- The effectiveness of governments in financially backing the key segments of the economy most impacted by extreme falloff in demand imposed by government shut down orders
The publisher believes that there will be changes to the communications industry, as a result of COVID-19.
Face to face meetings, conferences and office workspaces will not disappear. However, COVID-19 will accelerate trends in remote/distributed work, virtual meetings and electronic collaboration. In essence, electronic collaboration will substitute for some of the spending historically in travel and hospitality. As a result, the shift toward widely available broadband, the shift of enterprise workloads to cloud and SaaS and the importance of broadband wireless (5G) will gain extra importance. The publisher thinks we will see a shift of 5-10% of people will change their behaviour to primarily work remotely. Predominantly this will be about a change in management behaviour and the development of trust of in distributed working.
The telecommunication sector will be moderately impacted by COVID-19.
Some CSPs will increase capital spending to support increases in broadband access driven by consumer demand. Data collected by Nokia Deepfield demonstrates that the network has held up far better under this enormous shift in traffic origination than might have been expected. However, this explosion in bandwidth demand has exhausted the overhead built into the network to guarantee reliability.
The post COVID-19 era will fundamentally change work force behavior.
More employers will enact policies to encourage remote work practices in the future. Some suppliers will experience supply chain disruptions, but we think for the most part this will not be serious. Most suppliers implemented risk mitigation strategies ahead of COVID-19 to gain more control of key components related to infrastructure equipment.
In this short primer, the publisher attempts to set the scene for how the disruption from COVID-19 will impact telecoms. We recognize that at this time everybody’s focus should be on keeping healthy, acting on clear factual information and ensuring that we have the basics of life. Telecoms will, for now, be a key enabler/foundation for all three of these. However, in the long term the current emergency is both a challenge and an opportunity to our industry. Our intent in producing this paper is to allow us to rise to the challenges and to maximize the opportunities.
Key Topics Covered
1. EXECUTIVE SUMMARY
2. MACRO LEVEL IMPACT
3. CAPEX INVESTMENT
- Policy and QoS in the Access Network
- Last Mile Investment
4. SUPPLY CHAIN
5. ENTERPRISE DEMAND
6. GREEN SHOOTS
- Working from Home (WFH)
- Health Monitoring
For more information about this report visit https://www.researchandmarkets.com/r/k6y9tf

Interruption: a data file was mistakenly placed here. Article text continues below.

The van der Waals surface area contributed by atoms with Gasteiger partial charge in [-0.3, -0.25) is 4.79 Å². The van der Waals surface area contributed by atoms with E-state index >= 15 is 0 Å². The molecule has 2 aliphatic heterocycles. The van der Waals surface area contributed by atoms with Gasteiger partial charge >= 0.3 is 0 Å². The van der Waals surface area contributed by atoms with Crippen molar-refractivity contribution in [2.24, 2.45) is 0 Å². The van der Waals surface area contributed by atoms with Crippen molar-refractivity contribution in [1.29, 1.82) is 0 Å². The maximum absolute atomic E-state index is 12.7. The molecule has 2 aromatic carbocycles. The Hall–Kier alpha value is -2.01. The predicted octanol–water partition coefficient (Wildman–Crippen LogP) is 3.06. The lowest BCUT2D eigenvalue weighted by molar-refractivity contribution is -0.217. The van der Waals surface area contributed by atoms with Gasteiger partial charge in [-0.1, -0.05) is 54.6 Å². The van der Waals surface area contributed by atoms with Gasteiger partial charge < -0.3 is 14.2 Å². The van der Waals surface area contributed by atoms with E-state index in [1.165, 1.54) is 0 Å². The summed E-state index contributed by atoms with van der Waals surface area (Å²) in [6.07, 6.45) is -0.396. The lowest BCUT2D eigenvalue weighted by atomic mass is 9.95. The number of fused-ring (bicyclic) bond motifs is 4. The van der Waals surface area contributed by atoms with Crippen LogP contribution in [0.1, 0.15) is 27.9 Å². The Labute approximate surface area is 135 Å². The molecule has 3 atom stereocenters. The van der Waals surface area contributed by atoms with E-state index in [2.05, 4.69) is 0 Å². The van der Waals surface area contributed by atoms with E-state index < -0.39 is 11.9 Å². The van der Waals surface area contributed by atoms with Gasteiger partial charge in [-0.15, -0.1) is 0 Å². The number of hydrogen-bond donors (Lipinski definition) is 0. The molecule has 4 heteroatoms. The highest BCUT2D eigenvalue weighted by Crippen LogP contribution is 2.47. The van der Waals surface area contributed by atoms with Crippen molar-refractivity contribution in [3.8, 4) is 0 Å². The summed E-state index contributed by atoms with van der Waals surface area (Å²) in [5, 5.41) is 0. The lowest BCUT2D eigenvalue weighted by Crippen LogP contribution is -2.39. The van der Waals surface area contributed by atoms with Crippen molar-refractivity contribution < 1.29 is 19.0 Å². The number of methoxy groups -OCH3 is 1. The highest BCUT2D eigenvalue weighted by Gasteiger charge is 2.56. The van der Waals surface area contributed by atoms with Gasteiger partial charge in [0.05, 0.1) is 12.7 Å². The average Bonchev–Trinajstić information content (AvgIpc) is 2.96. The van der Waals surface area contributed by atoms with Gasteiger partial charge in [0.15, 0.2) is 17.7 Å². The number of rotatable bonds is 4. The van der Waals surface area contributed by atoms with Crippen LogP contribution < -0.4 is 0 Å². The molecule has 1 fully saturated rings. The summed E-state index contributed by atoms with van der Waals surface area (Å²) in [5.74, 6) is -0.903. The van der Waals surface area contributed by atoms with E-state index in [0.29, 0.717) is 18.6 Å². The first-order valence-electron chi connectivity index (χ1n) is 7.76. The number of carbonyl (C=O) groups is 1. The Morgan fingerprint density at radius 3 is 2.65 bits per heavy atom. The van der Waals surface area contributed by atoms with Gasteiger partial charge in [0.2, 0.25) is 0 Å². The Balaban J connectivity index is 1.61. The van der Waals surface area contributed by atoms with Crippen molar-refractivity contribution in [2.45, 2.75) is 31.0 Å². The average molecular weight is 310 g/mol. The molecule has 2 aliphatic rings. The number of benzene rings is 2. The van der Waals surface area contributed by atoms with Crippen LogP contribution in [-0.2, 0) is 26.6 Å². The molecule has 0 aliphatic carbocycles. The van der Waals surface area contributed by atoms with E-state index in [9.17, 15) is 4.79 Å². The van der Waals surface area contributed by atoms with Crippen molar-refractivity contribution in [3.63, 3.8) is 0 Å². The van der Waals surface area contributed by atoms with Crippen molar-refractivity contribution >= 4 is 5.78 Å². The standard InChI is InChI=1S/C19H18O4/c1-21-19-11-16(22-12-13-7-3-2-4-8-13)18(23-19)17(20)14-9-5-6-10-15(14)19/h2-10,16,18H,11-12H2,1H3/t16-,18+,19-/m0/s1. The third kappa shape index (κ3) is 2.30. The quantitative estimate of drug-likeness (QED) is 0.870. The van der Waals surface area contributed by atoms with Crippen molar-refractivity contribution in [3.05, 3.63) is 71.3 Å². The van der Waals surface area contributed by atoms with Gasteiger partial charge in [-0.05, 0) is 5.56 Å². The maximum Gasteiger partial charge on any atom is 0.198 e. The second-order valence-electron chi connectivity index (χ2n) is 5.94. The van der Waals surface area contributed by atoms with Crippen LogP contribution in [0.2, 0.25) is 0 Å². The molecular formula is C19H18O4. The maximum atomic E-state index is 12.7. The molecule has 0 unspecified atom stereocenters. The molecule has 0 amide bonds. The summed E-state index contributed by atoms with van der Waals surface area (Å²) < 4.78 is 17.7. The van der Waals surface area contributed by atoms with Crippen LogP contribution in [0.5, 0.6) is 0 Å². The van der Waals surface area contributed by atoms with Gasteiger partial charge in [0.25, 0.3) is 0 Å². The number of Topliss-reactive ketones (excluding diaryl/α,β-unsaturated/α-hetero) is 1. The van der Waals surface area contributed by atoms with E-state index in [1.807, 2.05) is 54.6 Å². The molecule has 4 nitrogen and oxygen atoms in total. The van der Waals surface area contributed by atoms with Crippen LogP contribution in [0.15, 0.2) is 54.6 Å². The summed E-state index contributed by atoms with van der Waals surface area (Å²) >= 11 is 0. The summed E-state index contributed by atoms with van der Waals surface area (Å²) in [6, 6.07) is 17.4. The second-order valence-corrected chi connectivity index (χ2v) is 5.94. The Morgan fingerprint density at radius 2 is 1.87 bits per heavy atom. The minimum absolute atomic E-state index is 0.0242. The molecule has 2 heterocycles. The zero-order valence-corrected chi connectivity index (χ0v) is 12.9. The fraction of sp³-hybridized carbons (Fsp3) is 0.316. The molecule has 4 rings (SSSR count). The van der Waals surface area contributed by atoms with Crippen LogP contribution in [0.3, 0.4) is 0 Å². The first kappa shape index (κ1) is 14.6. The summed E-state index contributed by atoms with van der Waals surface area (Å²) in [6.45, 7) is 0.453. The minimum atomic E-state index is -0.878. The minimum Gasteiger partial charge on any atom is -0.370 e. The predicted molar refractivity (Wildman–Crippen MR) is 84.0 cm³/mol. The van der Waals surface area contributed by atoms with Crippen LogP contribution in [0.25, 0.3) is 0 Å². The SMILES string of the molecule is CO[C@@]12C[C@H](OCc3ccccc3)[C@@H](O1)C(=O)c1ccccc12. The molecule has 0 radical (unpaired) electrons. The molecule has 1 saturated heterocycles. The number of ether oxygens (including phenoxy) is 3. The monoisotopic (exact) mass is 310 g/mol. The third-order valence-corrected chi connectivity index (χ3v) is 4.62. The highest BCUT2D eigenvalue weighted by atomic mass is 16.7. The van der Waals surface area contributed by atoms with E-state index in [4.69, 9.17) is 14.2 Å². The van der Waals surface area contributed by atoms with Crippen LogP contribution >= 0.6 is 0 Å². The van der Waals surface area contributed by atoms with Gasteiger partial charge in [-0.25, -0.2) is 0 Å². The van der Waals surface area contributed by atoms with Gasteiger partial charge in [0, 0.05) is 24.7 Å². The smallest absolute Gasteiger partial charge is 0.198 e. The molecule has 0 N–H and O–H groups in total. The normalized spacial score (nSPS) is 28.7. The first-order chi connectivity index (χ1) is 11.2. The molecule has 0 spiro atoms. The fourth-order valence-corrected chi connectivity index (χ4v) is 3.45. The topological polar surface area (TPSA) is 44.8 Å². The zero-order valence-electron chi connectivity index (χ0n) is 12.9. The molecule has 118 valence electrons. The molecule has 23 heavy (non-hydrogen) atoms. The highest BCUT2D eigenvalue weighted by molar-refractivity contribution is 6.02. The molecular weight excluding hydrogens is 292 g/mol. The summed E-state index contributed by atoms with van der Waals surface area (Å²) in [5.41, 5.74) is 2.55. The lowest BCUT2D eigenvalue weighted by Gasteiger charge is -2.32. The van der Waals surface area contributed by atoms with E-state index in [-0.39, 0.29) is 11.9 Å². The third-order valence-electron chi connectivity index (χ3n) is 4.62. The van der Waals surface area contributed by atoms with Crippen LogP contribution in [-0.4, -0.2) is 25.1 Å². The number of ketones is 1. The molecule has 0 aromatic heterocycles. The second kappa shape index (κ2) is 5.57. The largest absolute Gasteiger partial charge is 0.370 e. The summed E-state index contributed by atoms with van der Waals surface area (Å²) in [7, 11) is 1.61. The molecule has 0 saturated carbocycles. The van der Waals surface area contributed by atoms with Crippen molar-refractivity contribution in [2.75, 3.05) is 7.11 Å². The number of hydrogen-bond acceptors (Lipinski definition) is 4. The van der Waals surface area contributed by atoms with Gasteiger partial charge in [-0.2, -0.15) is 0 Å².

Research and Markets also offers Custom Research services providing focused, comprehensive and tailored research.
CONTACT: ResearchAndMarkets.com Laura Wood, Senior Press Manager firstname.lastname@example.org For E.S.T Office Hours Call 1-917-300-0470 For U.S./CAN Toll Free Call 1-800-526-8630 For GMT Office Hours Call +353-1-416-8900
RioCan Real Estate Investment Trust Schedules Date of Second Quarter 2020 Earnings Release, Conference Call and Webcast – GlobeNewswire
TORONTO, May 29, 2020 (GLOBE NEWSWIRE) — RioCan Real Estate Investment Trust (“RioCan”) (TSX: REI.UN) today announced that it is scheduled to release its financial results for the three and six months ended June 30, 2020 before the market opens on Wednesday, July 29, 2020.
Interested parties are invited to participate in a conference call with management on Wednesday, July 29, 2020 at 10:00 a.m. Eastern time. You will be required to identify yourself and the organization on whose behalf you are participating.
In order to participate, please dial 647-427-3230 or 1-877-486-4304. If you cannot participate in the live mode, a replay will be available for a month following the date of the live conference call. To access the replay, please dial 1-855-859-2056 and enter the passcode 5081147#.
Alternatively, to access the simultaneous webcast, go to the following link on RioCan’s website http://investor.riocan.com/investor-relations/events-and-presentations/ and click on the link for the webcast.
RioCan is one of Canada’s largest real estate investment trusts. RioCan owns, manages and develops retail-focused, increasingly mixed-use properties located in prime, high-density transit-oriented areas where Canadians want to shop, live and work. As at March 31, 2020, our portfolio is comprised of 222 properties with an aggregate net leasable area of approximately 38.6 million square feet (at RioCan’s interest) including office, residential rental and 16 development properties. To learn more about us, please visit www.riocan.com.
For further information contact: RioCan Real Estate Investment Trust Kim Lee Vice President, Investor Relations 416-646-8326
How NHL could transition from paused to handing out Stanley Cup – Sportsnet.ca
Spaced desks, one-way halls, voice technology — your post-COVID-19 office will look much different – National Post